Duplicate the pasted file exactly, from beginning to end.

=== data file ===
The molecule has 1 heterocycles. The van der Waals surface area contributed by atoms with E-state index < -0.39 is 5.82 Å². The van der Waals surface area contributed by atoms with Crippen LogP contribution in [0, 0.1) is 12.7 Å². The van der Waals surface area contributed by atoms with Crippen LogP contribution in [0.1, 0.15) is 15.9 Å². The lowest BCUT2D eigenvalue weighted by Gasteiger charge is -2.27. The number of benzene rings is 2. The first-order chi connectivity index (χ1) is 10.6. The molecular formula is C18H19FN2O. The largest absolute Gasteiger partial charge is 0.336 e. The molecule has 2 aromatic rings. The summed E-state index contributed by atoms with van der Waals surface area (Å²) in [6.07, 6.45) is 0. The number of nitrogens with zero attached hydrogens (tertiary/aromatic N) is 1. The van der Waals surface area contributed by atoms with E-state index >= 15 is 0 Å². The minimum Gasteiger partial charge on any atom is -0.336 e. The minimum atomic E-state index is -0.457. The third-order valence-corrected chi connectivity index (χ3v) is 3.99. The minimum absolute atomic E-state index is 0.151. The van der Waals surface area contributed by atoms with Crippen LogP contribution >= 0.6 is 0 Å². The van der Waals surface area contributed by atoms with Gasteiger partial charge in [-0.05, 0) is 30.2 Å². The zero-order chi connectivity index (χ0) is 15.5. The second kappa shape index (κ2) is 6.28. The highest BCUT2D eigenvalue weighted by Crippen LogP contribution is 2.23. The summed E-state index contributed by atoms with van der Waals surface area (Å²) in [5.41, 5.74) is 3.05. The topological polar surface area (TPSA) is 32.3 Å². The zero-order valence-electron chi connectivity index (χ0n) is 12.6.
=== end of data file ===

The molecule has 1 heterocycles. The van der Waals surface area contributed by atoms with E-state index < -0.39 is 5.82 Å². The van der Waals surface area contributed by atoms with Crippen LogP contribution in [0, 0.1) is 12.7 Å². The van der Waals surface area contributed by atoms with Crippen LogP contribution in [0.1, 0.15) is 15.9 Å². The lowest BCUT2D eigenvalue weighted by Gasteiger charge is -2.27. The number of benzene rings is 2. The first-order chi connectivity index (χ1) is 10.6. The molecular formula is C18H19FN2O. The largest absolute Gasteiger partial charge is 0.336 e. The molecule has 2 aromatic rings. The summed E-state index contributed by atoms with van der Waals surface area (Å²) in [6.07, 6.45) is 0. The number of nitrogens with zero attached hydrogens (tertiary/aromatic N) is 1. The van der Waals surface area contributed by atoms with E-state index >= 15 is 0 Å². The minimum Gasteiger partial charge on any atom is -0.336 e. The minimum atomic E-state index is -0.457. The third-order valence-corrected chi connectivity index (χ3v) is 3.99. The minimum absolute atomic E-state index is 0.151. The van der Waals surface area contributed by atoms with Crippen LogP contribution >= 0.6 is 0 Å². The van der Waals surface area contributed by atoms with Gasteiger partial charge in [-0.05, 0) is 30.2 Å². The zero-order chi connectivity index (χ0) is 15.5. The second kappa shape index (κ2) is 6.28. The highest BCUT2D eigenvalue weighted by Crippen LogP contribution is 2.23. The summed E-state index contributed by atoms with van der Waals surface area (Å²) in [5.41, 5.74) is 3.05. The topological polar surface area (TPSA) is 32.3 Å². The zero-order valence-electron chi connectivity index (χ0n) is 12.6.